Interestingly enough, this thought comes to me as I'm devouring my dinner at a local buffet-style restaurant establishment. Maybe it's due to the influence of the Food Network, but it seems as if I have recently trended towards explaining technical concepts with food analogies.

Quality data fulfills the business' needs. Where as, mass quantity of data may satisfy the end-user's wants. Of course there are trade-offs!

Sure, while standing in the buffet line, if I'm asked what I want, I'll ask to have food items piled on to my plate overflowing onto my tray. However, when I sit to consume the food (read: querying data), it takes longer toload it all off of my plate and into my mouth (read: generating report), to the extent that I'm becoming groggy and sluggish (read: lag in rendering output).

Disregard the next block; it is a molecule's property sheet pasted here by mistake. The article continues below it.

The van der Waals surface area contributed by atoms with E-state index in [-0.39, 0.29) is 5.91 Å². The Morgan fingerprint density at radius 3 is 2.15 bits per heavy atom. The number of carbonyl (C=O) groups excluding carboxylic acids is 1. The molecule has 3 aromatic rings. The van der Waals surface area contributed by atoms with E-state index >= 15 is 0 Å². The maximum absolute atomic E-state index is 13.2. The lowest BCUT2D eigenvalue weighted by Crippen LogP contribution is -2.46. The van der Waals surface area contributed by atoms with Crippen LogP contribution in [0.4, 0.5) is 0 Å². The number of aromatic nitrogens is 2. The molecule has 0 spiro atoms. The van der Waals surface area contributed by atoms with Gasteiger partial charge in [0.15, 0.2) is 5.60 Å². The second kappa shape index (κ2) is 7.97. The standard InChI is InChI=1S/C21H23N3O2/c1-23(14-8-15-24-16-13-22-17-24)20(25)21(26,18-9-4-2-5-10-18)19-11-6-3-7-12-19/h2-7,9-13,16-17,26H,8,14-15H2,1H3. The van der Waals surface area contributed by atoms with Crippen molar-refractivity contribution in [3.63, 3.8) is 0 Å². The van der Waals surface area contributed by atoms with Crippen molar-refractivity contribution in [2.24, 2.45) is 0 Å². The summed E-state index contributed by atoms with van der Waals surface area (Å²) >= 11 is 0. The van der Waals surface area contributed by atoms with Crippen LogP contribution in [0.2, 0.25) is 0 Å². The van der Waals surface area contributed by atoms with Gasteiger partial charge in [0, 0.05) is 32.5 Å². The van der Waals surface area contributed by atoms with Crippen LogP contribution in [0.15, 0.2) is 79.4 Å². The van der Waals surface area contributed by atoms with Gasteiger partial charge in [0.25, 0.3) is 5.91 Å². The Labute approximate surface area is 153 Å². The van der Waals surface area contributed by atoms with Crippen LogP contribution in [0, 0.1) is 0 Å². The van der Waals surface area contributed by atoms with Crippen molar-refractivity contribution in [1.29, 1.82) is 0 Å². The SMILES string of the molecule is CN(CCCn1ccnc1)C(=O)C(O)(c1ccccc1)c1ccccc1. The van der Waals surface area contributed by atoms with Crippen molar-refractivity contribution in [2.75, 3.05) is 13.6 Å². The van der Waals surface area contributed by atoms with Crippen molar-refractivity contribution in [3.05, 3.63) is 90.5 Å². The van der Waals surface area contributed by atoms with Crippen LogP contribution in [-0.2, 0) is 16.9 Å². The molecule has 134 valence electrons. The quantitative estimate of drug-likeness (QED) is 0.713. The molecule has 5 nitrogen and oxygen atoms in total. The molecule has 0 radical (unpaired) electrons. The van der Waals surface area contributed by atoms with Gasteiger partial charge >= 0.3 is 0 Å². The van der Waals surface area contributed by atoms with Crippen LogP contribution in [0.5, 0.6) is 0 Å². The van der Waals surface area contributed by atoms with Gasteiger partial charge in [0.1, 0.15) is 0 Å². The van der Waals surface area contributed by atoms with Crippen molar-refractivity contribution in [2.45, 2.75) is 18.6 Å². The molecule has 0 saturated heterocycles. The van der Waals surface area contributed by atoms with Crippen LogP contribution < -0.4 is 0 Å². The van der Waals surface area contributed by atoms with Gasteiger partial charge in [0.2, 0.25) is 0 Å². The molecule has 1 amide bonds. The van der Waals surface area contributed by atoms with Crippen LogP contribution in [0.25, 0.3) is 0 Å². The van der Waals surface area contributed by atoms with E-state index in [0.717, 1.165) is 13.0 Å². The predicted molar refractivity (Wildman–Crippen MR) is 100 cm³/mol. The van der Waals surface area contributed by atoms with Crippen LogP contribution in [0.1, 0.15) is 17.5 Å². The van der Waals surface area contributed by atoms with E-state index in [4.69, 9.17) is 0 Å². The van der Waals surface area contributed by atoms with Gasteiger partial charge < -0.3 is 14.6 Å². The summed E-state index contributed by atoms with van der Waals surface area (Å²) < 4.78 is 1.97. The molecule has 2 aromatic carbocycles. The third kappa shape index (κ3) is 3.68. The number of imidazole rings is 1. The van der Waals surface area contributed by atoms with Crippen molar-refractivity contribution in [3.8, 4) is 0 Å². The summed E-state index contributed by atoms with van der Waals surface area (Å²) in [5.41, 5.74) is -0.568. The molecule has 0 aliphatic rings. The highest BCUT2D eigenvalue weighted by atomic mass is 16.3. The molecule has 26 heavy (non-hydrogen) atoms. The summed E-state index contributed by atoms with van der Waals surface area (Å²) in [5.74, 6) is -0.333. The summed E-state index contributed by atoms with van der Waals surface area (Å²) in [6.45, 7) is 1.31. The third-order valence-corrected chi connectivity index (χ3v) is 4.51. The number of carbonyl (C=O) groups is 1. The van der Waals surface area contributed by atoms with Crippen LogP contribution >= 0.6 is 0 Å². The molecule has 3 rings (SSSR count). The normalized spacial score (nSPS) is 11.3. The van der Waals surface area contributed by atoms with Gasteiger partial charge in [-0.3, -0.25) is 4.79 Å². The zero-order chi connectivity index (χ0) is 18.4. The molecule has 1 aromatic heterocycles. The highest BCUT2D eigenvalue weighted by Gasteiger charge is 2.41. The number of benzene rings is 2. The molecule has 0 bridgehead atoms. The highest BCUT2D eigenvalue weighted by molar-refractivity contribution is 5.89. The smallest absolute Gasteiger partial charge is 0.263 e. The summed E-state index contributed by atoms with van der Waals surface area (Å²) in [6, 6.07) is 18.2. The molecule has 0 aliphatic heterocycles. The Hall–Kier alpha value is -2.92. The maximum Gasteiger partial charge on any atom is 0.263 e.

Optimally, to enhance the efficiency of my metabolism, I would be wise to avoid the buffet, and stick to ordering a la carte... to simply fulfill my needs by eating a sensible meal as to increase performance (read: selecting quality data pertinent to fulfilling needs instead of going down the route of, "just pull all available data and I'll just look for what I need").

I'm sure those who've had to gather requirements for reports have come across this scenario often. The user experience is hindered by the time it takes to generate the output because the requestor didn't initially take the time to isolate pertinent target data. Again, one of those cases of, ""just pull all available data, I want to see everything."

Understanding the needs vs wants up front will help avoid potential performance frustrations later by reducing the quanity of data to quality data. In the end, a well balanced meal is satisfying and healthy; a well balanced report is fully informative and actionable.